Satoru Iwata wasn’t just a successful president of Nintendo, he was one of the most popular public figures in video games. Following his sad passing over the weekend, notable members of the industry (and beyond) have been paying tribute.

The first Tweet below shows the flags at Nintendo’s HQ being flown at half-mast.

Reggie Fils-Aime, President of Nintendo of America:

Mr. Iwata is gone, but it will be years before his impact on both Nintendo and the full video game industry will be fully appreciated. He was a strong leader for our company, and his attributes were clear to most everyone: Intelligence, creativity, curiosity and sense of humor. But for those of us fortunate enough to work closely with him, what will be remembered most were his mentorship and, especially, his friendship. He was a wonderful man. He always challenged us to push forward…to try the new…to upset paradigms—and most of all, to engage, excite and endear our fans. That work will continue uninterrupted.

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“Tribute to Mr. Iwata”, Brawl in the Family.

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That’s Smash Bros. creator Masahiro Sakurai. It says “This isn’t a regular day, and my mental state isn’t regular, either, but I’m going to work as usual, and like always, I’m throwing myself into (game) development. This was also the situation for Iwata-san. Doing what you need to do.”

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For fans, the hashtag #ThankYouIwata has become a central location (at least on Twitter) for tributes and thanks.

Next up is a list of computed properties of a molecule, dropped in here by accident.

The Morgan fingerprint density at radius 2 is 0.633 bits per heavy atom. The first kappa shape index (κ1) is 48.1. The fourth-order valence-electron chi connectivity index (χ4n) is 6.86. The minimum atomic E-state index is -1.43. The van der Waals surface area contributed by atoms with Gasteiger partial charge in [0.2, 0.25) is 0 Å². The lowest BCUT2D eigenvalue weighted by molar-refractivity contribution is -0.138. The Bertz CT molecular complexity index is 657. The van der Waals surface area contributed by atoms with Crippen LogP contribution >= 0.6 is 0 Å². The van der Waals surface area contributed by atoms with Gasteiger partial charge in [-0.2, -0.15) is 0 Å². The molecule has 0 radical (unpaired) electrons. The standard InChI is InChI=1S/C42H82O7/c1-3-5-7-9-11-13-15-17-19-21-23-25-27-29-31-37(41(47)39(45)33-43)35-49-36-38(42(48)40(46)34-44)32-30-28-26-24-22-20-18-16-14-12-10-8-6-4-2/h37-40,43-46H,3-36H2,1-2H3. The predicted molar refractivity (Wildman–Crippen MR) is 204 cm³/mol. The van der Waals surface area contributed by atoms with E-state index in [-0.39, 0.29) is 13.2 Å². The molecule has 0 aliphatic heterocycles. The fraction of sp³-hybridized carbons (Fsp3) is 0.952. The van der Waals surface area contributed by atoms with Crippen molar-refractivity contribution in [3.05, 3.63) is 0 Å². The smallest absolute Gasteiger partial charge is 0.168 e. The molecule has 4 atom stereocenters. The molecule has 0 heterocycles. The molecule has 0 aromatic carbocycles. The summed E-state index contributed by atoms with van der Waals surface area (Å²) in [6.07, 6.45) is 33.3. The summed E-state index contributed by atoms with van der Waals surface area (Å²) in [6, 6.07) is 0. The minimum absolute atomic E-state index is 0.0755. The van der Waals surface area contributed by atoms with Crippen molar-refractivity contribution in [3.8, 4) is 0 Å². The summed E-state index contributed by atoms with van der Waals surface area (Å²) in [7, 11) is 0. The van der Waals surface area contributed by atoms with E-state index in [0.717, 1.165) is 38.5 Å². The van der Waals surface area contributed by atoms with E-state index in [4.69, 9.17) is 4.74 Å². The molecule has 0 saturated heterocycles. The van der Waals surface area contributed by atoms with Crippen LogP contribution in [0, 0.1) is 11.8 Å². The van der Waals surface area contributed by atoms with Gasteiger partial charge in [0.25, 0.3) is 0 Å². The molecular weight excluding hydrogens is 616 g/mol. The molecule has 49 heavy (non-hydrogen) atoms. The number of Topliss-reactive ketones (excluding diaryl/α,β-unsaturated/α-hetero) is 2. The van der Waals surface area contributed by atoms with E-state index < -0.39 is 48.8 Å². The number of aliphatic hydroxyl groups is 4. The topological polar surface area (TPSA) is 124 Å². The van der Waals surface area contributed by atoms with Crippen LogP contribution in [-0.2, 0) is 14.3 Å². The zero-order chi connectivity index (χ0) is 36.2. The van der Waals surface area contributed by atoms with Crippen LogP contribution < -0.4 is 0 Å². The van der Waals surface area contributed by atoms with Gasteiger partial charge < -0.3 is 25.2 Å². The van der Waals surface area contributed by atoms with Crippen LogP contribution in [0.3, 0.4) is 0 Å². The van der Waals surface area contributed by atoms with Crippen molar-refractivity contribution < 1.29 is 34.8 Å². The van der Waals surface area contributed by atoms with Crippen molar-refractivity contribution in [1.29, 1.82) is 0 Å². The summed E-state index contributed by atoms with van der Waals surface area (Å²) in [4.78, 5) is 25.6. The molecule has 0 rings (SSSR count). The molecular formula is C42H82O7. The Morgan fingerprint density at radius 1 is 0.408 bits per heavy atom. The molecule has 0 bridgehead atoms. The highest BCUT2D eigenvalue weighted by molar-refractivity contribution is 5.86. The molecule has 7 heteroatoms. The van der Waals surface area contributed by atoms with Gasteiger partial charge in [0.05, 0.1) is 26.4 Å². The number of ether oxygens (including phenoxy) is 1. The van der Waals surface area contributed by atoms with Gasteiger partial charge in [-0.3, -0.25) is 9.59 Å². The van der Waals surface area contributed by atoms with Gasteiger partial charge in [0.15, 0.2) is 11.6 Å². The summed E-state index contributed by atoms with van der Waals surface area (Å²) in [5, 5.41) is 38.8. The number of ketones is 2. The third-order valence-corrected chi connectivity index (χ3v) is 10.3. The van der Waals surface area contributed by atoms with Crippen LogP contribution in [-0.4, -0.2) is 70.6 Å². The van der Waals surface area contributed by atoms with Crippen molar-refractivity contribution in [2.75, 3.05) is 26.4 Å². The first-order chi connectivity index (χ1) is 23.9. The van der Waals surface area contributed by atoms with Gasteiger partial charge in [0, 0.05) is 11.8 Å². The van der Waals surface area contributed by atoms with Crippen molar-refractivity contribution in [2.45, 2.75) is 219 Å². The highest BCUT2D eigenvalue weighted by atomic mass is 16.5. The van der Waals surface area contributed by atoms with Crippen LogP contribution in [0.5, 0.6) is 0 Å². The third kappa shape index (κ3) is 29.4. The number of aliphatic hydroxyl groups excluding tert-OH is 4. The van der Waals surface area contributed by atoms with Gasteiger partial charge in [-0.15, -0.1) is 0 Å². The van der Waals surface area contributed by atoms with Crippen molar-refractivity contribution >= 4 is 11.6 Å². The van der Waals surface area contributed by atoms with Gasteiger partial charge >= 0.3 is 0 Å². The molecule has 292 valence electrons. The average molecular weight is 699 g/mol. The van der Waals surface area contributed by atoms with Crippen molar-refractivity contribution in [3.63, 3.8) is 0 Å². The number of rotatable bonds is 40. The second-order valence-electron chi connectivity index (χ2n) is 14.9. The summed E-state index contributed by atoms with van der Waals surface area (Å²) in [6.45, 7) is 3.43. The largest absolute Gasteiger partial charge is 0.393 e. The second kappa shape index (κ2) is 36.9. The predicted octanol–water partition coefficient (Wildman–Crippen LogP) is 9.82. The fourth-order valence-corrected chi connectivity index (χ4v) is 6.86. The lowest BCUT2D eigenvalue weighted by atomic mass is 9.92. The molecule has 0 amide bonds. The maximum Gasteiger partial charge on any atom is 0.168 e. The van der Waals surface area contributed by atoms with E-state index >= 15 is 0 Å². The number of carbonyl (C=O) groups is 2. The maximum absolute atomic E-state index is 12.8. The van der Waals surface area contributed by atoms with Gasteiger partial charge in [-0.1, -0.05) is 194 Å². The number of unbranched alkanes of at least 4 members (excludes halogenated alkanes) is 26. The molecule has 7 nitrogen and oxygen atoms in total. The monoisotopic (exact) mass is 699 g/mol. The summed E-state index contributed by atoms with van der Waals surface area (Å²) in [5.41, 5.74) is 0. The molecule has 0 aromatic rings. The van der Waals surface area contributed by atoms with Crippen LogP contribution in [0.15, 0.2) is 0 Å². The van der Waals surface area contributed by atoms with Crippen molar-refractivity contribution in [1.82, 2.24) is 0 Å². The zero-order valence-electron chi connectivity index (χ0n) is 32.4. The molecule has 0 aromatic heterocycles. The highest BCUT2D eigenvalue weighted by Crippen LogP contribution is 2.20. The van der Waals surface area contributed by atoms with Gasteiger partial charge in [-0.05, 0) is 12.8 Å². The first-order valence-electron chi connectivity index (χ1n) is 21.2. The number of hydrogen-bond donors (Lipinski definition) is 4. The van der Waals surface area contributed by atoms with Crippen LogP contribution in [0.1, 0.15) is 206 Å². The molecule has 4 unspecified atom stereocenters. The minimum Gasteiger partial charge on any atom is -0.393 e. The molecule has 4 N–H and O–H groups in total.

Messages have also been coming in on Nintendo’s own Miiverse:

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In an official statement (via WSJ), Shigeru Miyamoto said, “I am surprised at this sudden news and overcome with sadness.”

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Sent over from Activision, here’s their CEO Bobby Kotick: “It’s a very sad day. Mr. Iwata was a great visionary championing products like the Wii and the Nintendo DS. He changed entertainment forever. I consider myself lucky to have called him a good friend for over two decades. All of us at Activision Blizzard send his wife and children and the entire Nintendo family our most sincere condolences.”

And here’s a moving message from Earthbound creator Shigesato Itoi, as translated by Lindsay Nelson:

When I’m parting with a friend, regardless of the circumstances, I find it best to just say, “See you later.” We’ll meet again. After all, we’re friends.

That’s right—nothing unusual about it. I’ll see you later.

You went on a trip far, far away, even though it was planned for many years from now. You wore your best outfit and said “Sorry for the short notice,” though you didn’t say it out loud.

You always put yourself last, after you’d finished helping everyone else. You were so generous as a friend that this trip might be your very first selfish act.

I still can’t grasp what’s happened. It feels like I could still get a light-hearted e-mail asking me out to lunch at any moment—after you’ve made sure lunch wouldn’t disrupt my schedule, of course.

You can invite me out whenever you want. I’ll invite you, too.

So for now, let’s plan on meeting again. You can call me up whenever you like, and I’ll give you a call, too. I still have a lot to talk to you about, and if I come up with any particularly good ideas, I’ll let you know.

So let’s meet again.

No–I suppose we’re already meeting. Right here, right now.